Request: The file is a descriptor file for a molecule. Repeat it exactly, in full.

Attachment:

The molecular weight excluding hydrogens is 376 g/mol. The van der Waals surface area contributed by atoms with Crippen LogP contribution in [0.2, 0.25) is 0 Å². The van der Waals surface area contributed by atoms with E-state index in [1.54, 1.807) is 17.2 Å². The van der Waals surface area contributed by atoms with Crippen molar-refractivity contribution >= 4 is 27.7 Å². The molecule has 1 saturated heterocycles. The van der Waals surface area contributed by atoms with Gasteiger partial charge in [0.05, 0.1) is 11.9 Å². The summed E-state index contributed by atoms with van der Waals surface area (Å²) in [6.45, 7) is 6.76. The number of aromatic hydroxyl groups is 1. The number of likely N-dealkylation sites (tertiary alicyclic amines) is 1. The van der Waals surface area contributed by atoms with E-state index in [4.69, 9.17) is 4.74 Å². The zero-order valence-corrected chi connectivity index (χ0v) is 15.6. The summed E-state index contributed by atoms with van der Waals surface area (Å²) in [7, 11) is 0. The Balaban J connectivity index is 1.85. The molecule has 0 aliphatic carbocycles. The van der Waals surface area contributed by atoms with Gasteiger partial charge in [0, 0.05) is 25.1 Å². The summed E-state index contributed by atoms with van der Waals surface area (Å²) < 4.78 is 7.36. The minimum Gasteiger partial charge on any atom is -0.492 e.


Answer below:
The molecular weight excluding hydrogens is 376 g/mol. The van der Waals surface area contributed by atoms with Crippen LogP contribution in [0.2, 0.25) is 0 Å². The van der Waals surface area contributed by atoms with E-state index in [1.54, 1.807) is 17.2 Å². The van der Waals surface area contributed by atoms with Crippen molar-refractivity contribution >= 4 is 27.7 Å². The molecule has 1 saturated heterocycles. The van der Waals surface area contributed by atoms with Gasteiger partial charge in [0.05, 0.1) is 11.9 Å². The summed E-state index contributed by atoms with van der Waals surface area (Å²) in [6.45, 7) is 6.76. The number of aromatic hydroxyl groups is 1. The number of likely N-dealkylation sites (tertiary alicyclic amines) is 1. The van der Waals surface area contributed by atoms with E-state index in [4.69, 9.17) is 4.74 Å². The zero-order valence-corrected chi connectivity index (χ0v) is 15.6. The summed E-state index contributed by atoms with van der Waals surface area (Å²) in [7, 11) is 0. The Balaban J connectivity index is 1.85. The molecule has 0 aliphatic carbocycles. The van der Waals surface area contributed by atoms with Gasteiger partial charge in [0, 0.05) is 25.1 Å². The summed E-state index contributed by atoms with van der Waals surface area (Å²) < 4.78 is 7.36. The minimum Gasteiger partial charge on any atom is -0.492 e.